The waste may be may wet, very wet, and free fluids may be leaking from the waste sacks. It will smell!
Expect the outside of the sacks to be contaminated.
There are now several reported cases of norovirus infection occurring in waste handlers who had contact only with waste sacks from affected centres. In the cases I have investigated glove use has been reasonable though hand hygiene was predictably poor. Most likely was secondary contamination of clothing from the contaminated surfaces of waste sacks and from free fluids draining from them. This defeated normal hand hygiene precautions as cleaned hands were quickly contaminated from contaminated clothing.
This is a clear risk for waste handlers and for hospital ancillary staff and porters etc, who are likely to fall outside teh arrangements for outbreak control. cases that do occur may be difficult to associate with a specific source and may be considered as sporadic cases of D&V. Spread of infection to work colleagues and/or the family group creates another new outbreak.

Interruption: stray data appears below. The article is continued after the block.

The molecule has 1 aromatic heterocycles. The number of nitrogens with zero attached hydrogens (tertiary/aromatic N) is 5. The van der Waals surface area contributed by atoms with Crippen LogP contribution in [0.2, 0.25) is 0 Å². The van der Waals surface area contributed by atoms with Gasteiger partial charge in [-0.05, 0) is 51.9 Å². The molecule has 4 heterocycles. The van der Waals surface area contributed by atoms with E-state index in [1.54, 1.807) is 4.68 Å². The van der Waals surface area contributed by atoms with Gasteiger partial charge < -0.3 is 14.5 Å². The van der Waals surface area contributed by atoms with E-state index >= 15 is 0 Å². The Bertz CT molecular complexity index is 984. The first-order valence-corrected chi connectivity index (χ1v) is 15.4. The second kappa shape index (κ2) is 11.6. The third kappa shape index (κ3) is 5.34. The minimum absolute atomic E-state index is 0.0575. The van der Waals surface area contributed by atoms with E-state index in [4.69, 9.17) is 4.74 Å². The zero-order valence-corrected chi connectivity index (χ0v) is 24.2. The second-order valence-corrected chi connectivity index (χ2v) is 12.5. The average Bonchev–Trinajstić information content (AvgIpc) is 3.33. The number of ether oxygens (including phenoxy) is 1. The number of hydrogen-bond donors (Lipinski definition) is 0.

Hand hygiene is the key to effective prevention. Where handwashing facilities are not available on removal of gloves, use a proprietary antiseptic handrub product. Take care to avoid contamination of clothing and shoes. Minimise handling of waste containers and as far as is possible keep these at arms length to avoid contamination though be aware of back injury when carrying heavy sacks in this way. Consider a disposable apron to protect workwear.